Explaining the Age Increase

In the last five years, the average age of a reverse mortgage customer has risen. That’s hard to explain, says HomeEquity Bank.

One could guess, of course. Perhaps it has something to do with seniors having recovered from the great recession, perhaps it’s related to the source of HomeEquity Bank’s business in recent years, or maybe there’s an increasing need among older Canadians for emergency liquidity. Or it might just be random.

More Interest Despite Lower Loan Limits

Reverse mortgage balances are growing north of 20% a year, dramatically faster than regular mortgages, but from a much smaller base of customers.

The amount of a reverse mortgage that a homeowner can be approved for depends heavily on the applicant’s age and mortality tables, similar to how life insurance is priced. In Canada, a homeowner applying for a reverse mortgage at the minimum age of 55 would only be able to access 15% to 20% of their home’s value. Yet, still they apply. (The maximum loan amount is generally only available to those 80 and over.)

While a reverse mortgage allows a homeowner to stay in their house as long as they wish, the bottom line is that the loan must eventually be repaid. Whether homeowners took at a large lump sum at a later age, or withdrew equity over many years, they will have accumulated a significant loan balance that will accrue interest and other fees.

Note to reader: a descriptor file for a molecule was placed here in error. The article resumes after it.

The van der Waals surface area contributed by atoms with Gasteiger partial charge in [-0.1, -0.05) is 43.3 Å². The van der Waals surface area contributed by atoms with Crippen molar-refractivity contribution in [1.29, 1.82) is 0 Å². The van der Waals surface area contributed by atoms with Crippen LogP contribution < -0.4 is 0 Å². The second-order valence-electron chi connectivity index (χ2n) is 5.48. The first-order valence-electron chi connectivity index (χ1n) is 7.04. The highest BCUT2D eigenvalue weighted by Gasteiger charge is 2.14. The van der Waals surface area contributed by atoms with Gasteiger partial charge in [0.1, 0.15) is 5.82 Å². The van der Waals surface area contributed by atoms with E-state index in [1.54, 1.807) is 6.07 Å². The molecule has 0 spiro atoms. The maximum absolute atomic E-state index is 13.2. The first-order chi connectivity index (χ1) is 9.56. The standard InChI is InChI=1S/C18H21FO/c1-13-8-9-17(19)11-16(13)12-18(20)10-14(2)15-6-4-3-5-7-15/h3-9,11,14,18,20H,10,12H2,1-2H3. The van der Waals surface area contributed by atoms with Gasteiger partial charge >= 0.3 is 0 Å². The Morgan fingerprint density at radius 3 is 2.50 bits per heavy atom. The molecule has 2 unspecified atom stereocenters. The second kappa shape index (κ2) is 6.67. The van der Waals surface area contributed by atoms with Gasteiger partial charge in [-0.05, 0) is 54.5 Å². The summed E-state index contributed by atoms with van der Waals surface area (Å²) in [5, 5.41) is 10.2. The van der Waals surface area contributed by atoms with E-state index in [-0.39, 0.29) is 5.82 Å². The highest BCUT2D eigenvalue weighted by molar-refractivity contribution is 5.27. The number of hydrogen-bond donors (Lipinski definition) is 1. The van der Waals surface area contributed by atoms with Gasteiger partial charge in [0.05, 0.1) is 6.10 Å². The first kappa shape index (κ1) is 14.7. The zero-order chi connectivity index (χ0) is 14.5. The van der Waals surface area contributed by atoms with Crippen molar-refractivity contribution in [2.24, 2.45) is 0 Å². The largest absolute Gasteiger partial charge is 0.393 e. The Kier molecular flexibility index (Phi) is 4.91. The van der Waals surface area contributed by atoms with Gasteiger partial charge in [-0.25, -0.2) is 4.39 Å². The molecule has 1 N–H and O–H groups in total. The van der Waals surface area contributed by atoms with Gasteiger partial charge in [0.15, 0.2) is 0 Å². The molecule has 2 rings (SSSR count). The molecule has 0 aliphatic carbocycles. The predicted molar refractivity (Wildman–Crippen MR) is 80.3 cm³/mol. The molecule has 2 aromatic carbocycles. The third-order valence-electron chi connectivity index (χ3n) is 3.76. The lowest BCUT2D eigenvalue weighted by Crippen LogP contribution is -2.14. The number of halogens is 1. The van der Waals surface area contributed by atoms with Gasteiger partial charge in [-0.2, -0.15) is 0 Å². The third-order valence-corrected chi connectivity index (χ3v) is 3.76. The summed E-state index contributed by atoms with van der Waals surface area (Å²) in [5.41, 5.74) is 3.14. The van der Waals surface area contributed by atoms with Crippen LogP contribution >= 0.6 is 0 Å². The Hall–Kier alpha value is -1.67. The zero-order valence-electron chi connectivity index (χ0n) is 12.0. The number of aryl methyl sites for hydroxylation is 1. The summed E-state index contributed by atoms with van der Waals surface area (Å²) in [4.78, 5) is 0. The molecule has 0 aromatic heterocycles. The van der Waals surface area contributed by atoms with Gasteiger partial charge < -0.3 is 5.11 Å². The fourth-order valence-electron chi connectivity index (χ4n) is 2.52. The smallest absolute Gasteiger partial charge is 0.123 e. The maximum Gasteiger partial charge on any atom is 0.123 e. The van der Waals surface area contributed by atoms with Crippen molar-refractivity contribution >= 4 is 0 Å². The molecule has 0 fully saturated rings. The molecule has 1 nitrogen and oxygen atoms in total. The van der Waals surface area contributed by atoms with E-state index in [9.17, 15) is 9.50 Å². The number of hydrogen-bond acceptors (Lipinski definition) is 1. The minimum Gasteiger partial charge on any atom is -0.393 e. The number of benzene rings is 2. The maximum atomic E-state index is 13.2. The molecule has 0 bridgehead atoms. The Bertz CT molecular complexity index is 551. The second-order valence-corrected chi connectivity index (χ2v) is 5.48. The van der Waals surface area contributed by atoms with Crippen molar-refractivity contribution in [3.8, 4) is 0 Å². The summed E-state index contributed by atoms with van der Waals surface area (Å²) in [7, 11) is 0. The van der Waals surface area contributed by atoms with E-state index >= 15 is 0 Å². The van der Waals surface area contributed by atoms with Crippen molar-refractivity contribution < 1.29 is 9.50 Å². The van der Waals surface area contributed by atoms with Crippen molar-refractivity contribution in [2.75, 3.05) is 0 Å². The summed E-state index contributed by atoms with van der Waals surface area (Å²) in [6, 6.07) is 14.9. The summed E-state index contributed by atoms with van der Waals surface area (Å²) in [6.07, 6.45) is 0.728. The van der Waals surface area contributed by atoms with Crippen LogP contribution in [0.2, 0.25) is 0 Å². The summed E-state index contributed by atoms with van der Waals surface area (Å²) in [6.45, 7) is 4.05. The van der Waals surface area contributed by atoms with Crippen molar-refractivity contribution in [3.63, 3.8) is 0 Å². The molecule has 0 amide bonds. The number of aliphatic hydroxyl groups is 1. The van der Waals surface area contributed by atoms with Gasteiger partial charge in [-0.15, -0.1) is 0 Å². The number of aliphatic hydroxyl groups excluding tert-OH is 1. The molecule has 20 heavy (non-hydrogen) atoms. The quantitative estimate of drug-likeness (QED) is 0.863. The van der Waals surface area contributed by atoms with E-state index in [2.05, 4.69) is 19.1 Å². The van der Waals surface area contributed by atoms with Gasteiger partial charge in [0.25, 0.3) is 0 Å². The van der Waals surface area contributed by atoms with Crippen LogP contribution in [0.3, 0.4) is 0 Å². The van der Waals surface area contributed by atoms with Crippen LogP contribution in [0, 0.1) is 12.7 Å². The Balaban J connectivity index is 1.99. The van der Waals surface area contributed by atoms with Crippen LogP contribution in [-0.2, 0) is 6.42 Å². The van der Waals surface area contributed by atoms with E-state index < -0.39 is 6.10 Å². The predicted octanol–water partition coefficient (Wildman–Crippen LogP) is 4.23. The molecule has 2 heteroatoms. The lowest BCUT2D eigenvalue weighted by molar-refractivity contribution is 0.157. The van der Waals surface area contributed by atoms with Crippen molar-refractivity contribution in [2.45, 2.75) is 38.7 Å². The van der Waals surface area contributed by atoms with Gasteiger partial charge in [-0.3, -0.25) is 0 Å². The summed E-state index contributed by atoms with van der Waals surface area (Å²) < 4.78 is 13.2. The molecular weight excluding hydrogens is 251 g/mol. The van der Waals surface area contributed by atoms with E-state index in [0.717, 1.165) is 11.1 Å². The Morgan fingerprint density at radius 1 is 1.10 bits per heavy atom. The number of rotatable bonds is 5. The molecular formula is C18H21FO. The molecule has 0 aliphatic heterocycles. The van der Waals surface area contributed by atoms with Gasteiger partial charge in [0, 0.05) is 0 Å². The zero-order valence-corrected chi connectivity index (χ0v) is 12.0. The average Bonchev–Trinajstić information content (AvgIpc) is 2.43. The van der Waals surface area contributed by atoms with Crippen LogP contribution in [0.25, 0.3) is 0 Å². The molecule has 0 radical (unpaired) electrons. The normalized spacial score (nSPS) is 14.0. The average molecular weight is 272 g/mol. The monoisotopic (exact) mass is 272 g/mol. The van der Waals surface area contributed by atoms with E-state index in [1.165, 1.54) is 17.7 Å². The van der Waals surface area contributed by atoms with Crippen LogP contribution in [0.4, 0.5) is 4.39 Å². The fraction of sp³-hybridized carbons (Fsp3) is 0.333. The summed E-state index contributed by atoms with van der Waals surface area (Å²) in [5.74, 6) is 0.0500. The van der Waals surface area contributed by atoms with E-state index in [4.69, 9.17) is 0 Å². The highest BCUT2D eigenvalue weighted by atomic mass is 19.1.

None of this is the fault of HomeEquity Bank or Equitable Bank, of course. They’re simply fulfilling a need that no one else will. And it’s an essential service to those who want to remain in their homes have no other realistic options for cash.

In any case, we’ll keep an eye on the age trend. A significant drop from here could suggest growing risk of younger applicants postponing an impending personal financial crisis.

Either way, someone who’s made it to 55 or 60 has a lot of life ahead of them. They need to remember that before depleting their most important asset.

Rob McLister

Rob McLister has been informing mortgage consumers and professionals since 2007. In that time, he’s written more than 2,500 mortgage stories for publications ranging from the Globe and Mail — where he presently serves as mortgage columnist — to the National Post, Maclean’s, Canadian Mortgage Trends and Regularly quoted throughout the media, Rob is a committed advocate of greater transparency in the mortgage industry. He’s also been a vocal consumer advocate for more sensible mortgage regulation. In 2011, he launched two mortgage fintechs: mortgage comparison website and digital mortgage broker intelliMortgage Inc. The former is the go-to source of Canadian mortgage news and the only site comparing all publicly advertised prime mortgage rates. The latter is Canada's leading online mortgage provider for self-directed borrowers. Both companies were acquired in 2019 by RATESDOTCA Group Ltd.